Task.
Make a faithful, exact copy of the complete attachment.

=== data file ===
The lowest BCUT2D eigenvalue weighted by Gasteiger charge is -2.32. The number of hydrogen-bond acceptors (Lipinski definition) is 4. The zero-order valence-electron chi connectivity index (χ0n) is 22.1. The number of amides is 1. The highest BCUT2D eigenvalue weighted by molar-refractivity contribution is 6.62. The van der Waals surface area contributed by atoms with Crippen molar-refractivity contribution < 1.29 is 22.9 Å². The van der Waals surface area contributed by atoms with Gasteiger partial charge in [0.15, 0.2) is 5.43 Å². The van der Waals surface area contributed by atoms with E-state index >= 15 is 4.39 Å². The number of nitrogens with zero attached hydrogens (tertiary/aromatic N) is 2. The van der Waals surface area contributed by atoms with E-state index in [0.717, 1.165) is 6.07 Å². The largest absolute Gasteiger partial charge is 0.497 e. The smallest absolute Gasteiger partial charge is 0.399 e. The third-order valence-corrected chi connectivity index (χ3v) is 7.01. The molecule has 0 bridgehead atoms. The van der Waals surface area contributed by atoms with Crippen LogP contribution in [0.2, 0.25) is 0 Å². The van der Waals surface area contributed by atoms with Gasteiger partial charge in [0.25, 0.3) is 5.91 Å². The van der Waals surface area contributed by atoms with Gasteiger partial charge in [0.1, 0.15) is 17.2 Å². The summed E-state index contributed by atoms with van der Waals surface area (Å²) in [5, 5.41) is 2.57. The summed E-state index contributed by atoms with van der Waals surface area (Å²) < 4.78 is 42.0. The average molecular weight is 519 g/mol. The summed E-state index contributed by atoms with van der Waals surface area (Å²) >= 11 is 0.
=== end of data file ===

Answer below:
The lowest BCUT2D eigenvalue weighted by Gasteiger charge is -2.32. The number of hydrogen-bond acceptors (Lipinski definition) is 4. The zero-order valence-electron chi connectivity index (χ0n) is 22.1. The number of amides is 1. The highest BCUT2D eigenvalue weighted by molar-refractivity contribution is 6.62. The van der Waals surface area contributed by atoms with Crippen molar-refractivity contribution < 1.29 is 22.9 Å². The van der Waals surface area contributed by atoms with Gasteiger partial charge in [0.15, 0.2) is 5.43 Å². The van der Waals surface area contributed by atoms with E-state index >= 15 is 4.39 Å². The number of nitrogens with zero attached hydrogens (tertiary/aromatic N) is 2. The van der Waals surface area contributed by atoms with E-state index in [0.717, 1.165) is 6.07 Å². The largest absolute Gasteiger partial charge is 0.497 e. The smallest absolute Gasteiger partial charge is 0.399 e. The third-order valence-corrected chi connectivity index (χ3v) is 7.01. The molecule has 0 bridgehead atoms. The van der Waals surface area contributed by atoms with Crippen LogP contribution in [0.2, 0.25) is 0 Å². The van der Waals surface area contributed by atoms with Gasteiger partial charge in [0.25, 0.3) is 5.91 Å². The van der Waals surface area contributed by atoms with Gasteiger partial charge in [0.1, 0.15) is 17.2 Å². The summed E-state index contributed by atoms with van der Waals surface area (Å²) in [5, 5.41) is 2.57. The summed E-state index contributed by atoms with van der Waals surface area (Å²) < 4.78 is 42.0. The average molecular weight is 519 g/mol. The summed E-state index contributed by atoms with van der Waals surface area (Å²) >= 11 is 0.